From atrial fibrillation to heart attacks and congestive heart failure, the articles in this section cover cardiovascular conditions and the treatments available.
A groundbreaking study upends conventional wisdom on heart stents for treating stable angina.
Skipping breakfast might seem innocuous, but a new study finds it associated with atherosclerosis and a wider waistline.
A U.K. study that lasted years and involved thousands of people suggests a link between slow walking and cardiovascular mortality.
Born in 1948, and still going strong, the Framingham Heart Study has told us just about everything we know about how people get heart disease and strokes. But not without some controversies along the way.
Thanks to a portable driver, Stan Larkin was able to live with an artificial heart out in the real world for 555 days.
A new study finds that babies are surprisingly willing to resist the dark side — to a certain point.
Do you need to lower you cholesterol? Here is an eight step plan to lower your cholesterol.
There are many different types of vascular diseases, including peripheral artery disease, Buerger's disease, and aneurysms. Learn more about vascular diseases from this article.
What we eat affects our heart and blood circulation -- either helping to prevent or cause heart attacks and strokes. Read on to learn about 10 heart-healthy foods to supercharge your heart.
Atherosclerosis refers to fatty deposits formed under the inner lining of the blood vessels. Learn about symptoms, risks and prevention.
All the money and fame and influence in the world won't make it OK for you to eat bacon cheeseburgers if there's a history of heart disease in your family. While celebrities get to take a pass on some of life's unpleasant experiences, no one has immunity against heart attacks.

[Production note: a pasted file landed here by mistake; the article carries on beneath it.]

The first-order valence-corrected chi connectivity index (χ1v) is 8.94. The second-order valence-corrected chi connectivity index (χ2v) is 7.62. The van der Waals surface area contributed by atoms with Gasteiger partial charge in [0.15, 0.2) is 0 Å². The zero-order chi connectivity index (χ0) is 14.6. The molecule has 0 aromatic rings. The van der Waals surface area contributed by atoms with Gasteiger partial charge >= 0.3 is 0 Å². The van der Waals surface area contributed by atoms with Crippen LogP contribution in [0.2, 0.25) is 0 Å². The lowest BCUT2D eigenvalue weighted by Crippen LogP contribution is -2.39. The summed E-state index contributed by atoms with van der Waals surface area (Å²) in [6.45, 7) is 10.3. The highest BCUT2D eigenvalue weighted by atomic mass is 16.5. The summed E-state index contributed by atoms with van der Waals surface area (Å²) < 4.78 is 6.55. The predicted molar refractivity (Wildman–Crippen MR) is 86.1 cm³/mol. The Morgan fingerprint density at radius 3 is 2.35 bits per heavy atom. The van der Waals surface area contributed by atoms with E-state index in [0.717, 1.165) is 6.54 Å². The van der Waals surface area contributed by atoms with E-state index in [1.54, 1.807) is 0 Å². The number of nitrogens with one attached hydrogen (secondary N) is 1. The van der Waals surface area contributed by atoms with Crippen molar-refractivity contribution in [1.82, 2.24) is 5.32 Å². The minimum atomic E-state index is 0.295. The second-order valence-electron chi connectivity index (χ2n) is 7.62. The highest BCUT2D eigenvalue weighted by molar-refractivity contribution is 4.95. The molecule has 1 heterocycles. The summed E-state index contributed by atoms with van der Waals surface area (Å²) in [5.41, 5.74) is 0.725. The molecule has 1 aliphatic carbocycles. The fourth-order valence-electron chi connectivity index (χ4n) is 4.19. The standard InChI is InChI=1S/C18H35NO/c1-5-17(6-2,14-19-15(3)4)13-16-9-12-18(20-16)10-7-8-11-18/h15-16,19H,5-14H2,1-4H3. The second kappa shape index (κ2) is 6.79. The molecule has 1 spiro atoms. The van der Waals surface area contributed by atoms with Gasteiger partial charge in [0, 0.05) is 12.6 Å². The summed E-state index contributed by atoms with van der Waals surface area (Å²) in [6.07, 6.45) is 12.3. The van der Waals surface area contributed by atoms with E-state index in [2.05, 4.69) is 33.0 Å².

The heart is the strongest muscle in the body, and though both men and women can experience heart problems as they age, certain factors in heart disease are unique to women. Learn what they are and how to handle them.
Your heart is a vital organ and crucial to your overall health. Check out what you can do to keep your heart healthy with the tips inside this article.
There are hundreds, if not thousands, of myths associated with heart health and they can be difficult to decipher. Find out what is fact and what is fiction with the help of this article.
Your heart is quite possibly the most important organ in your body and taking good care of it can lead to a healthy life. Learn more about the common illnesses that affect the heart and what you can do to avoid them.
Cholesterol occurs naturally in our bodies and it is often associated with a bad thing. Check out what we have uncovered about the relationship between cholesterol and a person's sex life.
Are looking for information on congestive heart failure? Take a look at what we have gathered for you on this subject inside this article.
Do you how hypertension can affect many different parts of the body? Discover what hypertension is, how it afflicts the body and what you can do to avoid this illness.
High cholesterol is bad but can low cholesterol present any dangers? Find out the answer to this question and more in this article.
Do you know what your eyes can say about your cholesterol levels? Check out what we have uncovered about the relationship between eyes and cholesterol.
Did you know that lowering the levels of fat in your bloodstream may also lower your risk of developing cancer? Learn more about this relationship in this article.
You can blame your family for psychological trauma, but you might want to look to them to find out your risk for heart disease. The No. 1 killer in the United States isn't pretty -- do you know what you're in for?
Bet you didn't know that flossing your teeth had anything to do with your heart. You probably don't think about your heart valves all that often, but we've got five simple things you need to know.
Cardiologists see clots and clogs all the time when they're examining our hearts. But unlike the obstacles that stop up our kitchen sinks, these can kill us. Do you know the difference?
You figure that if you eat right, don't smoke and exercise regularly, you're probably safe from a heart attack, right? So how could a person with good habits still have one?